May 4, 2011

Can My Kids Get Social Security Disability Benefits?

You may be surprised how often Indianapolis Social Security lawyer Scott Lewis gets asked the above question.  The truth is, there are specific guidelines set forth by the Social Security Administration (SSA) just for children.  The Social Security Administration does provide payments through the Supplemental Security Income (SSI) program for disabled children. On many occasions, Indiana Social Security disability attorney Scott Lewis finds himself discussing the “ins and outs” of the SSI program as it pertains to children with his potential and current clients.  One of the first hurdles many families may encounter when trying to obtain Indiana Social security disability benefits for their child is the question of income and resources.  If the child or a certain family member’s income and resources are above the limit set forth by the SSA, it may not matter how disabled the child is.  The Supplemental Security Income (SSI) program is what may be termed a “needs” based program.  In other words, if the SSA determines you don’t need it, you don’t get it.  So what happens if your child and family income and resources are below the limit?  At that point, the Social Security Administration will determine if your child has a qualifying disabling condition. When it comes to a child, what does the Social Security Administration consider a disabling condition?  Indiana residents may want to take a look at Social Security’s “Listing of Impairments.”  This is a guideline assembled to outline certain disabling conditions.  It should be noted there is a section that is focused solely on child disabilities.  If your child does not precisely meet one of these listings there are still other ways to win your Indiana Social Security disability appeal. In cases involving children, the Social Security Administration will look at several domains in determining if a child is disabled … Continued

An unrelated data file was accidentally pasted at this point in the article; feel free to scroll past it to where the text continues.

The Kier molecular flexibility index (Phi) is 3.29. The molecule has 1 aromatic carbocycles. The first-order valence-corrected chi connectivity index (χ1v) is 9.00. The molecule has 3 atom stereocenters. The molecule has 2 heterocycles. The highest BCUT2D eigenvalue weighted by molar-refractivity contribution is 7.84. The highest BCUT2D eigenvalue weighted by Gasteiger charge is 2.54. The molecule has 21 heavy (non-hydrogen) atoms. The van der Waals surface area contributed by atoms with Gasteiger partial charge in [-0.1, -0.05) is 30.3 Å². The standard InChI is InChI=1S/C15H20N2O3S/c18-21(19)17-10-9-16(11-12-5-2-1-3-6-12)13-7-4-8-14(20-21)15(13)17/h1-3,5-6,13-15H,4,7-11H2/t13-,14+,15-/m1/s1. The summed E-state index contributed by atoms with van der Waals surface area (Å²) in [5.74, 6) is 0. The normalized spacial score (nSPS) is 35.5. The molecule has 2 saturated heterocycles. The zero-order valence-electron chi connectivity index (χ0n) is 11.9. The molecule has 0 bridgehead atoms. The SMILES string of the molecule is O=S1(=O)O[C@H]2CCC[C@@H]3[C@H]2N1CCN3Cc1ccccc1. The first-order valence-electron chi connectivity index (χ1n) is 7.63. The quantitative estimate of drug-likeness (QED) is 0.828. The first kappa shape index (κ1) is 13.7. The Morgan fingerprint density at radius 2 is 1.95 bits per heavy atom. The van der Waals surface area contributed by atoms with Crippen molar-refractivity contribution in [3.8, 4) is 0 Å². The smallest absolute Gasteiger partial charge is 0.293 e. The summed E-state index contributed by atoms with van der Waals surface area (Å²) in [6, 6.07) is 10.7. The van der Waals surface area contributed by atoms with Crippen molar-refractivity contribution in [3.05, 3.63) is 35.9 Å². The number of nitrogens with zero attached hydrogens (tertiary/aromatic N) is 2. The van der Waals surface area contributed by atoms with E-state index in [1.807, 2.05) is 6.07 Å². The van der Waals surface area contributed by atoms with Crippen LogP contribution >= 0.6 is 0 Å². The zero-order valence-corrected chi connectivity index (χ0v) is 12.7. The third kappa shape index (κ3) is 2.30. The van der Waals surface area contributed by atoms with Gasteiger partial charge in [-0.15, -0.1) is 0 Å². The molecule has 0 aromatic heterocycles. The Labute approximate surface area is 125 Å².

Filed under: Evaluation Process || Tagged under:
0 comments || Author:

August 10, 2010

Social Security Disability Benefits for Indiana Children With ADHD and ADD

Attention Deficit Hyperactivity Disorder (ADHD) is a condition in which attention problems exist simultaneously with hyperactivity. Attention Deficit Hyperactivity Disorder is in the Child Listings Section (Part B) of the Listing of Impairments for the Social Security Administration. >Section 112.11 is the specific section for ADHD. It states that two main requirements must be satisfied. The first is that medical findings must document all three of the following: 1) Marked inattention 2) Marked impulsiveness 3) Marked hyperactivity The second is that for children ages 1 to 3 they must meet one of the age appropriate criteria in paragraph B1 of section 112.02. Also for children ages 3 to 18 they must meet two of the age appropriate criteria in paragraph B2 of section section 112.02 of the Child Listings Section (Part B) of the Listing of Impairments. Some symptoms of Attention Deficit Hyperactivity Disorder may include being easily distracted, forgetting things, not listening when spoken to, and/or becoming easily confused. There are three main known causes of ADHD. The first one is genetics. Studies have indicated that genetics are a factor in 75% of Attention Deficit Hyperactivity Disorder cases. The second cause is Environmental. It has been suggested that about 9% to 20% of ADHD cases can be traced back to alcohol and tobacco abuse during pregnancy. The third cause for Attention Deficit Hyperactivity Disorder is Social. The World Health Organization says that ADHD might be caused by family dysfunction or inadequate education services. Attorney Scott D. Lewis has dealt with Attention Deficit Hyperactivity Disorder (ADHD) clients in his experience in Social Security Disability law. ADHD may affect a child or adult’s performance at work or school. ADHD may prevent an individual from focusing on the task at hand, and they may struggle getting everyday tasks accomplished. Indiana Attorney Scott … Continued

Filed under: Qualifying Disabilities and Impairments || Tagged under:
0 comments || Author: